40 Million Readers : Horoscopes: Fans Bask in Sun Signs
The phone rang at Carroll Righter’s Hollywood mansion and the 85-year-old astrologer answered it himself. His normally cheerful demeanor quickly changed to a serious one as he listened.
Then, leaning out of a 17th-Century antique chair, the oldest American astrology columnist leafed through a book that lists daily positions of Mars, Venus and the other planets in the sky. Frowning, he turned back to the phone:
“I think you should have done that the day before yesterday.” Righter listened some more, looked in the book again, and said: “Yes. This afternoon. After 1 p.m.” He hung up.
“A star,” Righter said of the caller, declining, with an air of mystery, to say who. “He wanted to know about buying a car.”
On a nearby Venetian table were pictures of several celebrities who have been clients and friends of Righter--Marlene Dietrich, Rhonda Fleming, Joan Fontaine, the late Princess Grace of Monaco--since he became an astrologer 46 years ago.
He usually writes his daily “Astrological Forecast” from this room and keeps an old manual typewriter there, out of place in the elegant surroundings, on a card table.
Righter is one of about 20 astrology columnists whose predictions appear in American newspapers. As individuals, they are usually not well known, but as writers dispensing advice on domestic dilemmas, sticky situations and promising opportunities, they are a daily addiction for an estimated 40 million people.
About 1,200, or 71%, of the 1,688 daily newspapers in the United States carry astrology columns. Although criticized by scientists, ridiculed by astronomers, scorned by editors and professional astrologers, they have the only fans they need: readers who are extremely intense and loyal.
Strong Public Demand
“If you took it out, you’d probably hear from every single one of them,” a Philadelphia editor said. Another in Palm Beach, Fla., said, “I wish we didn’t have one, but dropping an astrology column is an invitation to getting your building burned down.”
Although astrology columns might seem to be a remnant from ancient times that somehow survived into the Space Age, they are actually a product of the 20th Century and barely more than 50 years old.
The classification of personality types by sun signs roughly based on the month of birth became popular, and the signs became household words, because of newspaper astrology.
Professional astrologers say that although astrology goes back 5,000 years, sun sign horoscopes were little known, even in their field, until they started appearing in newspapers. And newspapers did not start carrying them until the 1930s.
Today’s astrology columnists are a varied group. The most widely read, according to a study done by Feature Research Inc. of Garland, Tex., include psychic Jeane Dixon, who gained fame in the 1960s because she is said to have predicted the death of President John F. Kennedy and who appears in about 300 papers; Sydney Omarr, a former journalist and editor with United Press, the Hollywood Reporter and CBS, in more than 200 papers, and Joyce Jillson, a former movie starlet best known for a role in television’s “Peyton Place,” whose column runs in about 60 papers.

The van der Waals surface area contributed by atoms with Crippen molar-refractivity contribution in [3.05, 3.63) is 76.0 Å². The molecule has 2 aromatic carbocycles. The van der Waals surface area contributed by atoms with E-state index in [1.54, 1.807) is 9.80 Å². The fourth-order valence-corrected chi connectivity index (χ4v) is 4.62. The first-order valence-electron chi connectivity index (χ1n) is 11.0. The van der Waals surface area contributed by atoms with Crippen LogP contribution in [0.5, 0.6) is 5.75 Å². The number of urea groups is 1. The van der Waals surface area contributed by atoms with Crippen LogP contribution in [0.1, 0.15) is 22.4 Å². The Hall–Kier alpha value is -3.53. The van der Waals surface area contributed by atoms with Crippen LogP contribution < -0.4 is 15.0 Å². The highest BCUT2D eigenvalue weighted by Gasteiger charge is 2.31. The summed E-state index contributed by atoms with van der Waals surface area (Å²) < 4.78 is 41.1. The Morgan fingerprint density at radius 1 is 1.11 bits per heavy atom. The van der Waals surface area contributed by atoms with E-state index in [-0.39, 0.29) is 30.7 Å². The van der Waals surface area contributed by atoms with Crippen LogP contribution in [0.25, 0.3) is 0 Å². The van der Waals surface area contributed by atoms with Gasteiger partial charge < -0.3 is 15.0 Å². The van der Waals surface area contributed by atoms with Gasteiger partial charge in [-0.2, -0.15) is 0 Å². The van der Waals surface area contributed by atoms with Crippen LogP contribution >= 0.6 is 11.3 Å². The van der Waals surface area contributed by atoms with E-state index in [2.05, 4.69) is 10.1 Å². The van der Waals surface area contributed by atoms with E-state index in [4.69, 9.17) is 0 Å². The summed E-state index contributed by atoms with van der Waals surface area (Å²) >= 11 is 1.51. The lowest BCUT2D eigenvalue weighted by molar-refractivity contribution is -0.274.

The oldest columnist is Righter, who started his column in 1951. A former Philadelphia lawyer who moved West in the late 1930s for health reasons, he became personal astrologer to a host of Hollywood legends, including Dietrich, Lana Turner and Clark Gable. Another, reputedly, has been President Reagan. Asked about this, Righter said, “No comment.” The White House would neither confirm nor deny it.
His forecasts run in about 150 papers, including the Los Angeles Times, the San Diego Union and the Boston Globe, and he has written five books. He tends to address acquaintances by sun sign, such as “Miss Virgo” or “Mr. Leo,” rather than by name. To many longstanding clients, with whom he maintains a kind of doctor-patient relationship, he is known as “C. R.”
The biggest celebrity is Dixon, who has parlayed her fame as a psychic into several areas, of which the column is one. The column, which she started in 1965, appears in the Washington Times, Orange County Register and Long Beach Press-Telegram, among other papers, and has the largest total circulation, with more than 8 million readers. She has also written six books, sponsors a telephone horoscope called Dial Jeane Dixon Horoscope, which operates in 11 cities, including Los Angeles, and writes quarterly predictions that appear regularly in the National Star.
A wealthy woman and compulsive worker, Dixon lives in Washington, where she runs her late husband’s real estate business. She also keeps a secluded office she calls “the hideaway,” so that prominent political figures and church leaders, whom she refuses to name, may consult her, without charge and without being seen.
“That’s very, very confidential,” she said recently, “and means more to me than money.”
The most widely syndicated columnist is Bernice Bede Osol, a relatively unknown astrologer whose “AstroGraph” runs in more than 500 newspapers, including the Rocky Mountain News, Antelope Valley News and Whittier Daily News.